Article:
"Looks" seems to be a very pivotal aspect of this watch. This one
is a pretty boy. This is the Cristiano Ronaldo of watches. If you gonna hit it –
not in the face!!! Please.
Seriously though, it seems that someone was doing some overtime at the
design department. The watch is very, very elegant. Almost the exact opposite
of the rugged, hard-core looks of the 300m pro
saturation diver we covered last month
Everything about the watch is rounded. The hands, markers, and lugs in
particular stand out in this respect, all bearing this very soft form. Adding
to the soft impression is the absence of crown guards, and it becomes clear
this Orient has no tool-watch aspirations. This is an office watch. A desk
diver. It's got nothing to do with its water resistance, depth rating or other
functional aspects – it's just the character of the thing. Dammit it's a diver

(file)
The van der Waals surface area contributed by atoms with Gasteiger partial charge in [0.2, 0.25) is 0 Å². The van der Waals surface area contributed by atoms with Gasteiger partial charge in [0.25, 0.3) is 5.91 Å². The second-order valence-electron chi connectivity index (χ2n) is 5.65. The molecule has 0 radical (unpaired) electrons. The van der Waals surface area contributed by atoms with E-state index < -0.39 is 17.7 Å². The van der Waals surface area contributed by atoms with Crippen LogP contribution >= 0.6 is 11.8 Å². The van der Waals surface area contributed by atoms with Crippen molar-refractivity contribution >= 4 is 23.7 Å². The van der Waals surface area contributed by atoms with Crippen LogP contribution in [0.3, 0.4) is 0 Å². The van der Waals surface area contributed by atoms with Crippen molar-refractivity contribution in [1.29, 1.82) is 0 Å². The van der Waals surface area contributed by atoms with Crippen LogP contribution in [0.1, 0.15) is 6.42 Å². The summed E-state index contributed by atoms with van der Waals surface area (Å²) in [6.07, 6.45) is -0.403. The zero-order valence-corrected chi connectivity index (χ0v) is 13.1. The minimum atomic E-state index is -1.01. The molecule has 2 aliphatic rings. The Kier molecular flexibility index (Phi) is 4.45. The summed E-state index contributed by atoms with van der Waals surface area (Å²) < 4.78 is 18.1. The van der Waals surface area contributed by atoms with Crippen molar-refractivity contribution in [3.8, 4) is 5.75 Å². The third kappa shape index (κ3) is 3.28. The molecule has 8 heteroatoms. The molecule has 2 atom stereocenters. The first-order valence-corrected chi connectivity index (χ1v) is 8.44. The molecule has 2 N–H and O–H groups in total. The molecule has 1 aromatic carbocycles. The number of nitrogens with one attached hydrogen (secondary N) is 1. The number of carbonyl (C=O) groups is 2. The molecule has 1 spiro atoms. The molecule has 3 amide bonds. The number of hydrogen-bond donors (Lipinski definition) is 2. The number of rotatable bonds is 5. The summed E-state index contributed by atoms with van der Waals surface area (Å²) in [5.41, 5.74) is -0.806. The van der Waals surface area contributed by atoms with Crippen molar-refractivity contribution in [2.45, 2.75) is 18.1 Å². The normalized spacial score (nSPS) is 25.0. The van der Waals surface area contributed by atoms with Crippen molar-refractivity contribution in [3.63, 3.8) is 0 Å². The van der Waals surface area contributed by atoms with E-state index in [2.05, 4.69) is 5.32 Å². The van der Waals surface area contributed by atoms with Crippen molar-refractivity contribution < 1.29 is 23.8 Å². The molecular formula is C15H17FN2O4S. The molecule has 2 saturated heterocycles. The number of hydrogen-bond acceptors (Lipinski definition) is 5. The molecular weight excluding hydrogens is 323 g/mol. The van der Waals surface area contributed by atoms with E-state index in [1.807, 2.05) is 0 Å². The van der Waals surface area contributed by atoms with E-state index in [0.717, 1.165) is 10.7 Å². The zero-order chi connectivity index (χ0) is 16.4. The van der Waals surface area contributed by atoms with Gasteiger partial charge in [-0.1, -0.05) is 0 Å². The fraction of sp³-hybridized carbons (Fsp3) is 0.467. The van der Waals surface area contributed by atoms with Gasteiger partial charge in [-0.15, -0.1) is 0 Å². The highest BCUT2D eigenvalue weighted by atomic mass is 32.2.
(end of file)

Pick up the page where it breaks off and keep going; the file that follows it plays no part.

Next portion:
you can wear with a suit. It's pretty. Did we already mention Ronaldo?
The case and lugs are mostly brushed in parts that are visible when
worn, and polished underneath. The case is not brushed, however, between the
lugs, that being the only visibly bright patch. I'm not sure I like it –
although this will be hidden in versions where a steel bracelet is provided. The
back side of the case bears only the Orient Star logo. No marine creatures
engraved here. And no exhibition case-back either.
Closer examination of the dial reveals the quality of the matte